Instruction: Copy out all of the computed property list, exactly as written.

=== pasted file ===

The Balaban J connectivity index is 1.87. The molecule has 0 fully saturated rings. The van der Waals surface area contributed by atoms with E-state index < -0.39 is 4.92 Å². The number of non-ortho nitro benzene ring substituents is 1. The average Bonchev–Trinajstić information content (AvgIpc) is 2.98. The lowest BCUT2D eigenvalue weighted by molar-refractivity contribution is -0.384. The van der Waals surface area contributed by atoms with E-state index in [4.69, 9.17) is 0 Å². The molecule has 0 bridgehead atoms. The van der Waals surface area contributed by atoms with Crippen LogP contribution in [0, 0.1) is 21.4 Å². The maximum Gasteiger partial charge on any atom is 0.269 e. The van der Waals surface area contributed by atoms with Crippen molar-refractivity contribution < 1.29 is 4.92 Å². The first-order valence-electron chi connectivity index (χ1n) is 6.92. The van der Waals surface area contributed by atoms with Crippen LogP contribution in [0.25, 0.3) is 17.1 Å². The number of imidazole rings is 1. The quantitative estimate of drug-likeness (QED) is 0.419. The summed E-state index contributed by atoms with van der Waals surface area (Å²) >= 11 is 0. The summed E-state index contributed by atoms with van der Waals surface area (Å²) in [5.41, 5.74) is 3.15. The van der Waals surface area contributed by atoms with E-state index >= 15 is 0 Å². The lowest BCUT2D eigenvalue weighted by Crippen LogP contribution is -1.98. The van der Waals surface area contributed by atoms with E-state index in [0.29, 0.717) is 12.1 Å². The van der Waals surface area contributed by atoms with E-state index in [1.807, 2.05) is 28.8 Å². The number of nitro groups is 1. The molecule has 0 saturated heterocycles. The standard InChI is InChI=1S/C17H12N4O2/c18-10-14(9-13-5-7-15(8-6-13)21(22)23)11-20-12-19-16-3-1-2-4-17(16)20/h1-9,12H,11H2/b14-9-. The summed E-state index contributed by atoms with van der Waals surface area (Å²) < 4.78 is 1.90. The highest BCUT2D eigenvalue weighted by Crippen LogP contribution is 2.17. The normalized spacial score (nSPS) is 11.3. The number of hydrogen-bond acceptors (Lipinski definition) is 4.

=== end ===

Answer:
The Balaban J connectivity index is 1.87. The molecule has 0 fully saturated rings. The van der Waals surface area contributed by atoms with E-state index < -0.39 is 4.92 Å². The number of non-ortho nitro benzene ring substituents is 1. The average Bonchev–Trinajstić information content (AvgIpc) is 2.98. The lowest BCUT2D eigenvalue weighted by molar-refractivity contribution is -0.384. The van der Waals surface area contributed by atoms with E-state index in [4.69, 9.17) is 0 Å². The molecule has 0 bridgehead atoms. The van der Waals surface area contributed by atoms with Crippen LogP contribution in [0, 0.1) is 21.4 Å². The maximum Gasteiger partial charge on any atom is 0.269 e. The van der Waals surface area contributed by atoms with Crippen molar-refractivity contribution < 1.29 is 4.92 Å². The first-order valence-electron chi connectivity index (χ1n) is 6.92. The van der Waals surface area contributed by atoms with Crippen LogP contribution in [0.25, 0.3) is 17.1 Å². The number of imidazole rings is 1. The quantitative estimate of drug-likeness (QED) is 0.419. The summed E-state index contributed by atoms with van der Waals surface area (Å²) >= 11 is 0. The summed E-state index contributed by atoms with van der Waals surface area (Å²) in [5.41, 5.74) is 3.15. The van der Waals surface area contributed by atoms with E-state index >= 15 is 0 Å². The lowest BCUT2D eigenvalue weighted by Crippen LogP contribution is -1.98. The van der Waals surface area contributed by atoms with E-state index in [0.29, 0.717) is 12.1 Å². The van der Waals surface area contributed by atoms with E-state index in [1.807, 2.05) is 28.8 Å². The number of nitro groups is 1. The molecule has 0 saturated heterocycles. The standard InChI is InChI=1S/C17H12N4O2/c18-10-14(9-13-5-7-15(8-6-13)21(22)23)11-20-12-19-16-3-1-2-4-17(16)20/h1-9,12H,11H2/b14-9-. The summed E-state index contributed by atoms with van der Waals surface area (Å²) < 4.78 is 1.90. The highest BCUT2D eigenvalue weighted by Crippen LogP contribution is 2.17. The normalized spacial score (nSPS) is 11.3. The number of hydrogen-bond acceptors (Lipinski definition) is 4.